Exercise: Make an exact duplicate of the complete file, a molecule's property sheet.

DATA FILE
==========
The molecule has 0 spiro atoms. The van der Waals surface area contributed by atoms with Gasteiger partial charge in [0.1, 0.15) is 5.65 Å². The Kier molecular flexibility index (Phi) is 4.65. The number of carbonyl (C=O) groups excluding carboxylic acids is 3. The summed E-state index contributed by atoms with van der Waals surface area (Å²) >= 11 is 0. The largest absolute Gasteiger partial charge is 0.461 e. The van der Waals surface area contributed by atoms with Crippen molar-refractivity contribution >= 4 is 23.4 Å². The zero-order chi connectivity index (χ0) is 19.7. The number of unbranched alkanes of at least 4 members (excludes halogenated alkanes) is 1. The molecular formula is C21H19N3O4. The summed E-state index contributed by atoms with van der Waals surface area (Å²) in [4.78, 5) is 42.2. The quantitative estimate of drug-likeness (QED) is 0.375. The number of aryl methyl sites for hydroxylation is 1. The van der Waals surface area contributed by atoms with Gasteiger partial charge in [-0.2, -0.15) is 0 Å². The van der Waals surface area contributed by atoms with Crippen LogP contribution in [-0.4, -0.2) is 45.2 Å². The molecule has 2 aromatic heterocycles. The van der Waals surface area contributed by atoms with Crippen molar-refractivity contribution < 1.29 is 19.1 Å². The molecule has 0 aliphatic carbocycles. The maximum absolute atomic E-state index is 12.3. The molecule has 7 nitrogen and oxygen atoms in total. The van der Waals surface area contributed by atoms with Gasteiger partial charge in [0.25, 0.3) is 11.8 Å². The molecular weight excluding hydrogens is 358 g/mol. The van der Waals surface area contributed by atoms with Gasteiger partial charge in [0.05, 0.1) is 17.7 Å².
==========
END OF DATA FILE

The molecule has 0 spiro atoms. The van der Waals surface area contributed by atoms with Gasteiger partial charge in [0.1, 0.15) is 5.65 Å². The Kier molecular flexibility index (Phi) is 4.65. The number of carbonyl (C=O) groups excluding carboxylic acids is 3. The summed E-state index contributed by atoms with van der Waals surface area (Å²) >= 11 is 0. The largest absolute Gasteiger partial charge is 0.461 e. The van der Waals surface area contributed by atoms with Crippen molar-refractivity contribution >= 4 is 23.4 Å². The zero-order chi connectivity index (χ0) is 19.7. The number of unbranched alkanes of at least 4 members (excludes halogenated alkanes) is 1. The molecular formula is C21H19N3O4. The summed E-state index contributed by atoms with van der Waals surface area (Å²) in [4.78, 5) is 42.2. The quantitative estimate of drug-likeness (QED) is 0.375. The number of aryl methyl sites for hydroxylation is 1. The van der Waals surface area contributed by atoms with Gasteiger partial charge in [-0.2, -0.15) is 0 Å². The van der Waals surface area contributed by atoms with Crippen LogP contribution in [-0.4, -0.2) is 45.2 Å². The molecule has 2 aromatic heterocycles. The van der Waals surface area contributed by atoms with Crippen molar-refractivity contribution < 1.29 is 19.1 Å². The molecule has 0 aliphatic carbocycles. The maximum absolute atomic E-state index is 12.3. The molecule has 7 nitrogen and oxygen atoms in total. The van der Waals surface area contributed by atoms with Gasteiger partial charge in [0.25, 0.3) is 11.8 Å². The molecular weight excluding hydrogens is 358 g/mol. The van der Waals surface area contributed by atoms with Gasteiger partial charge in [0.05, 0.1) is 17.7 Å².